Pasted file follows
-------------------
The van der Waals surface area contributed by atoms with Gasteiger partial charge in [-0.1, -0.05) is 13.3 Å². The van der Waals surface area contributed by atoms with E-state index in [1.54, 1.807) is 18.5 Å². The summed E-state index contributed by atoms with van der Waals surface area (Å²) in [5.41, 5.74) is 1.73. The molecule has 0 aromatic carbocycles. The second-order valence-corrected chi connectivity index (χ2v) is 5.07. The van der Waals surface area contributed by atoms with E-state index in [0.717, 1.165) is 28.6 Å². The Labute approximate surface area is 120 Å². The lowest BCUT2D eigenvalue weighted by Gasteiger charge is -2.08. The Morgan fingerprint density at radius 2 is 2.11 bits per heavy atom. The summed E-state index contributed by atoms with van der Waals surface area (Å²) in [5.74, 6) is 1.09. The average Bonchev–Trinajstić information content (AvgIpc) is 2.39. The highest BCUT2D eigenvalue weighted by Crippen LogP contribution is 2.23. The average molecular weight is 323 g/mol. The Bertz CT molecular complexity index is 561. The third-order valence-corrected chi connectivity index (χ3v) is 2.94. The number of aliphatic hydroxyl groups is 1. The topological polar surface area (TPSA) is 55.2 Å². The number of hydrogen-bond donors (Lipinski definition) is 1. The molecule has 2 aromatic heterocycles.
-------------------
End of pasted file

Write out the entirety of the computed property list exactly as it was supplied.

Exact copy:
The van der Waals surface area contributed by atoms with Gasteiger partial charge in [-0.1, -0.05) is 13.3 Å². The van der Waals surface area contributed by atoms with E-state index in [1.54, 1.807) is 18.5 Å². The summed E-state index contributed by atoms with van der Waals surface area (Å²) in [5.41, 5.74) is 1.73. The molecule has 0 aromatic carbocycles. The second-order valence-corrected chi connectivity index (χ2v) is 5.07. The van der Waals surface area contributed by atoms with E-state index in [0.717, 1.165) is 28.6 Å². The Labute approximate surface area is 120 Å². The lowest BCUT2D eigenvalue weighted by Gasteiger charge is -2.08. The Morgan fingerprint density at radius 2 is 2.11 bits per heavy atom. The summed E-state index contributed by atoms with van der Waals surface area (Å²) in [5.74, 6) is 1.09. The average Bonchev–Trinajstić information content (AvgIpc) is 2.39. The highest BCUT2D eigenvalue weighted by Crippen LogP contribution is 2.23. The average molecular weight is 323 g/mol. The Bertz CT molecular complexity index is 561. The third-order valence-corrected chi connectivity index (χ3v) is 2.94. The number of aliphatic hydroxyl groups is 1. The topological polar surface area (TPSA) is 55.2 Å². The number of hydrogen-bond donors (Lipinski definition) is 1. The molecule has 2 aromatic heterocycles.